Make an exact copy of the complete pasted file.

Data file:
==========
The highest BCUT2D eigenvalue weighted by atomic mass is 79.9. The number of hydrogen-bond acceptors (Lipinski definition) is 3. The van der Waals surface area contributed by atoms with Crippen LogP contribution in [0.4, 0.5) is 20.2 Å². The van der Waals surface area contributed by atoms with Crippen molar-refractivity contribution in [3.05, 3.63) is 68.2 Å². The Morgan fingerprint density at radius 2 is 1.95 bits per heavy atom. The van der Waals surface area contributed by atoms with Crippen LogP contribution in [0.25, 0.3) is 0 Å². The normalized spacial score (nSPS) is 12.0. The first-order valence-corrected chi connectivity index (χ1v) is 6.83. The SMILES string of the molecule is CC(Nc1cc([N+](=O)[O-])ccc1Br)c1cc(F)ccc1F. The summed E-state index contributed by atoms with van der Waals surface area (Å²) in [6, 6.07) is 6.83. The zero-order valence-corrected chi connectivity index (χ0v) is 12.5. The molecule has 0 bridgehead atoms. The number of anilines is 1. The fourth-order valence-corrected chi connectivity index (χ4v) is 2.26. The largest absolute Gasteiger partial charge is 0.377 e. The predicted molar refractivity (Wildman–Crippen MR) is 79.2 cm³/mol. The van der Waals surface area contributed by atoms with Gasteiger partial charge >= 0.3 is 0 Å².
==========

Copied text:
The highest BCUT2D eigenvalue weighted by atomic mass is 79.9. The number of hydrogen-bond acceptors (Lipinski definition) is 3. The van der Waals surface area contributed by atoms with Crippen LogP contribution in [0.4, 0.5) is 20.2 Å². The van der Waals surface area contributed by atoms with Crippen molar-refractivity contribution in [3.05, 3.63) is 68.2 Å². The Morgan fingerprint density at radius 2 is 1.95 bits per heavy atom. The van der Waals surface area contributed by atoms with Crippen LogP contribution in [0.25, 0.3) is 0 Å². The normalized spacial score (nSPS) is 12.0. The first-order valence-corrected chi connectivity index (χ1v) is 6.83. The SMILES string of the molecule is CC(Nc1cc([N+](=O)[O-])ccc1Br)c1cc(F)ccc1F. The summed E-state index contributed by atoms with van der Waals surface area (Å²) in [6, 6.07) is 6.83. The zero-order valence-corrected chi connectivity index (χ0v) is 12.5. The molecule has 0 bridgehead atoms. The number of anilines is 1. The fourth-order valence-corrected chi connectivity index (χ4v) is 2.26. The largest absolute Gasteiger partial charge is 0.377 e. The predicted molar refractivity (Wildman–Crippen MR) is 79.2 cm³/mol. The van der Waals surface area contributed by atoms with Gasteiger partial charge >= 0.3 is 0 Å².